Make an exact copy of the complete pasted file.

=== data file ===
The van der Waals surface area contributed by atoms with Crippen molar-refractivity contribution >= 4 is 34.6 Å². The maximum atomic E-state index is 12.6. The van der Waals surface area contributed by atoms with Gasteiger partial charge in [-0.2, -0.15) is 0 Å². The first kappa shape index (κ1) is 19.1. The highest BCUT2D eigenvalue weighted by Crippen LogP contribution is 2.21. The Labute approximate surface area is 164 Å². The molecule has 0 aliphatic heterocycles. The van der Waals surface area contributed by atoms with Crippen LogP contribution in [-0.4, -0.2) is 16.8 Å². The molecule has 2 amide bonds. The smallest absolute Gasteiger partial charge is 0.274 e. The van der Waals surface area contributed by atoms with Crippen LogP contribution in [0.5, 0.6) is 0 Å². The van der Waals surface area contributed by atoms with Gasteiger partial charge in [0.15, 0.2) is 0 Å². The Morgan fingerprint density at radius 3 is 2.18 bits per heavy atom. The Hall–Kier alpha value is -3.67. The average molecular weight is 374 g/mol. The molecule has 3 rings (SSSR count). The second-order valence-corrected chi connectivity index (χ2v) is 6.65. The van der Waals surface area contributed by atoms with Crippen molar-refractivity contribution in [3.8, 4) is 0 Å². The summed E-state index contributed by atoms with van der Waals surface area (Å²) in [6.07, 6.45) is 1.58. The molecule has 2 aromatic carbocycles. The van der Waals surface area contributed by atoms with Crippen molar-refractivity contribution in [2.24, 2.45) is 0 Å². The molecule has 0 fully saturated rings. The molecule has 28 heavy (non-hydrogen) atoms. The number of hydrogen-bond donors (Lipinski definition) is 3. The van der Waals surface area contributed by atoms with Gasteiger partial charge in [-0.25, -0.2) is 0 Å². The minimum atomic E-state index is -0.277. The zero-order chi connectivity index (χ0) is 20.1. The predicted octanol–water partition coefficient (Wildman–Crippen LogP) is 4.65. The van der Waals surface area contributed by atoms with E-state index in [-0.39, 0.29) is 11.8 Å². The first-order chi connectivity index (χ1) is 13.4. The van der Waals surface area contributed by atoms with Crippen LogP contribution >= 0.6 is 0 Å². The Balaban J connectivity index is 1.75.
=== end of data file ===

The van der Waals surface area contributed by atoms with Crippen molar-refractivity contribution >= 4 is 34.6 Å². The maximum atomic E-state index is 12.6. The van der Waals surface area contributed by atoms with Gasteiger partial charge in [-0.2, -0.15) is 0 Å². The first kappa shape index (κ1) is 19.1. The highest BCUT2D eigenvalue weighted by Crippen LogP contribution is 2.21. The Labute approximate surface area is 164 Å². The molecule has 0 aliphatic heterocycles. The van der Waals surface area contributed by atoms with Crippen LogP contribution in [-0.4, -0.2) is 16.8 Å². The molecule has 2 amide bonds. The smallest absolute Gasteiger partial charge is 0.274 e. The van der Waals surface area contributed by atoms with Crippen LogP contribution in [0.5, 0.6) is 0 Å². The van der Waals surface area contributed by atoms with Gasteiger partial charge in [0.15, 0.2) is 0 Å². The Morgan fingerprint density at radius 3 is 2.18 bits per heavy atom. The Hall–Kier alpha value is -3.67. The average molecular weight is 374 g/mol. The molecule has 3 rings (SSSR count). The second-order valence-corrected chi connectivity index (χ2v) is 6.65. The van der Waals surface area contributed by atoms with Crippen molar-refractivity contribution in [3.8, 4) is 0 Å². The summed E-state index contributed by atoms with van der Waals surface area (Å²) in [6.07, 6.45) is 1.58. The molecule has 2 aromatic carbocycles. The van der Waals surface area contributed by atoms with Crippen molar-refractivity contribution in [2.24, 2.45) is 0 Å². The molecule has 0 fully saturated rings. The molecule has 28 heavy (non-hydrogen) atoms. The number of hydrogen-bond donors (Lipinski definition) is 3. The van der Waals surface area contributed by atoms with Gasteiger partial charge in [-0.25, -0.2) is 0 Å². The minimum atomic E-state index is -0.277. The zero-order chi connectivity index (χ0) is 20.1. The predicted octanol–water partition coefficient (Wildman–Crippen LogP) is 4.65. The van der Waals surface area contributed by atoms with E-state index in [-0.39, 0.29) is 11.8 Å². The first-order chi connectivity index (χ1) is 13.4. The van der Waals surface area contributed by atoms with Crippen LogP contribution >= 0.6 is 0 Å². The Balaban J connectivity index is 1.75.